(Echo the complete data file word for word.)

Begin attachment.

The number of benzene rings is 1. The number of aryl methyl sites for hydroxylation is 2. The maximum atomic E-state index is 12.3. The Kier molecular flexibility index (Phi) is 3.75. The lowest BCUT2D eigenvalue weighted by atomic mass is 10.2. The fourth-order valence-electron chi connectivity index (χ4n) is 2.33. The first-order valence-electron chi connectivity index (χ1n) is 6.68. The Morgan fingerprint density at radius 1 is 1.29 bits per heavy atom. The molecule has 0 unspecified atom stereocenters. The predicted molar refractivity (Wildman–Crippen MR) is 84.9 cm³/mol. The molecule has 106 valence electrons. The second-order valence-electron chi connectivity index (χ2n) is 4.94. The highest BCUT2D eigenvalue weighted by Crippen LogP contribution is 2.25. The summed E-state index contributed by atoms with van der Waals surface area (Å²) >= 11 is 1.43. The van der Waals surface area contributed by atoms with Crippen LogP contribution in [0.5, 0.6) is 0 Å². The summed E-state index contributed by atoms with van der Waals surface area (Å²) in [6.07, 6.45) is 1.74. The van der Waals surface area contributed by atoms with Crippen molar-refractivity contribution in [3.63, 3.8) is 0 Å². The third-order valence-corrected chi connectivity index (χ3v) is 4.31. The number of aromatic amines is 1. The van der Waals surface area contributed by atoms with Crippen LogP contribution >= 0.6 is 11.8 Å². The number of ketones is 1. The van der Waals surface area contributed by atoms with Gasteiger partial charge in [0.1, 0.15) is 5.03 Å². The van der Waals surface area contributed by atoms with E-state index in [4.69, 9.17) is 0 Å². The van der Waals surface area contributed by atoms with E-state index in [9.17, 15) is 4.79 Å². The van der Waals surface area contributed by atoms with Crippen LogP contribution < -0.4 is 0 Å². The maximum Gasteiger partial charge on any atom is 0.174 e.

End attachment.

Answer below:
The number of benzene rings is 1. The number of aryl methyl sites for hydroxylation is 2. The maximum atomic E-state index is 12.3. The Kier molecular flexibility index (Phi) is 3.75. The lowest BCUT2D eigenvalue weighted by atomic mass is 10.2. The fourth-order valence-electron chi connectivity index (χ4n) is 2.33. The first-order valence-electron chi connectivity index (χ1n) is 6.68. The Morgan fingerprint density at radius 1 is 1.29 bits per heavy atom. The molecule has 0 unspecified atom stereocenters. The predicted molar refractivity (Wildman–Crippen MR) is 84.9 cm³/mol. The molecule has 106 valence electrons. The second-order valence-electron chi connectivity index (χ2n) is 4.94. The highest BCUT2D eigenvalue weighted by Crippen LogP contribution is 2.25. The summed E-state index contributed by atoms with van der Waals surface area (Å²) >= 11 is 1.43. The van der Waals surface area contributed by atoms with Crippen LogP contribution in [0.5, 0.6) is 0 Å². The summed E-state index contributed by atoms with van der Waals surface area (Å²) in [6.07, 6.45) is 1.74. The van der Waals surface area contributed by atoms with Crippen molar-refractivity contribution in [3.63, 3.8) is 0 Å². The third-order valence-corrected chi connectivity index (χ3v) is 4.31. The number of aromatic amines is 1. The van der Waals surface area contributed by atoms with Crippen LogP contribution >= 0.6 is 11.8 Å². The number of ketones is 1. The van der Waals surface area contributed by atoms with Gasteiger partial charge in [0.1, 0.15) is 5.03 Å². The van der Waals surface area contributed by atoms with E-state index in [4.69, 9.17) is 0 Å². The van der Waals surface area contributed by atoms with E-state index in [9.17, 15) is 4.79 Å². The van der Waals surface area contributed by atoms with Crippen LogP contribution < -0.4 is 0 Å². The maximum Gasteiger partial charge on any atom is 0.174 e.